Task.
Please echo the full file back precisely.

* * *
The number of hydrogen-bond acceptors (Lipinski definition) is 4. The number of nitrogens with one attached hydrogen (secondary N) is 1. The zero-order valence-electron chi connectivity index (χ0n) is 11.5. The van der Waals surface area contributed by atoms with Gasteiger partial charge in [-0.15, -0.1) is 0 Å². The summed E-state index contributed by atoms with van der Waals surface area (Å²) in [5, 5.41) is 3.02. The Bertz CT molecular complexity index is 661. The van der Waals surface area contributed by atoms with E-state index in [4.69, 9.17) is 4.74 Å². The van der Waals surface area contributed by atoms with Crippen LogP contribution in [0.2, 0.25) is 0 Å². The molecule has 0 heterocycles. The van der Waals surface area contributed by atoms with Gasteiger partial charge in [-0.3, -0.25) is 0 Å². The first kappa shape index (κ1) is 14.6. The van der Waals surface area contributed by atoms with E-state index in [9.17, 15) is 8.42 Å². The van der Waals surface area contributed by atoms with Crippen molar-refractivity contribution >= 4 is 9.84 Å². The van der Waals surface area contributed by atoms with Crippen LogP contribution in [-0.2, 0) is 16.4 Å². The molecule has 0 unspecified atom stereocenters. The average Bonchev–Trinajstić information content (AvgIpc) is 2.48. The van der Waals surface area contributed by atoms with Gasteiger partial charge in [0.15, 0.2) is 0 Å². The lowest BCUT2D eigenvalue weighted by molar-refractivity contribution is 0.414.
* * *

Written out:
The number of hydrogen-bond acceptors (Lipinski definition) is 4. The number of nitrogens with one attached hydrogen (secondary N) is 1. The zero-order valence-electron chi connectivity index (χ0n) is 11.5. The van der Waals surface area contributed by atoms with Gasteiger partial charge in [-0.15, -0.1) is 0 Å². The summed E-state index contributed by atoms with van der Waals surface area (Å²) in [5, 5.41) is 3.02. The Bertz CT molecular complexity index is 661. The van der Waals surface area contributed by atoms with E-state index in [4.69, 9.17) is 4.74 Å². The van der Waals surface area contributed by atoms with Crippen LogP contribution in [0.2, 0.25) is 0 Å². The molecule has 0 heterocycles. The van der Waals surface area contributed by atoms with Gasteiger partial charge in [-0.3, -0.25) is 0 Å². The first kappa shape index (κ1) is 14.6. The van der Waals surface area contributed by atoms with E-state index in [9.17, 15) is 8.42 Å². The van der Waals surface area contributed by atoms with Crippen molar-refractivity contribution >= 4 is 9.84 Å². The van der Waals surface area contributed by atoms with Crippen LogP contribution in [-0.2, 0) is 16.4 Å². The molecule has 0 unspecified atom stereocenters. The average Bonchev–Trinajstić information content (AvgIpc) is 2.48. The van der Waals surface area contributed by atoms with Gasteiger partial charge in [0.15, 0.2) is 0 Å². The lowest BCUT2D eigenvalue weighted by molar-refractivity contribution is 0.414.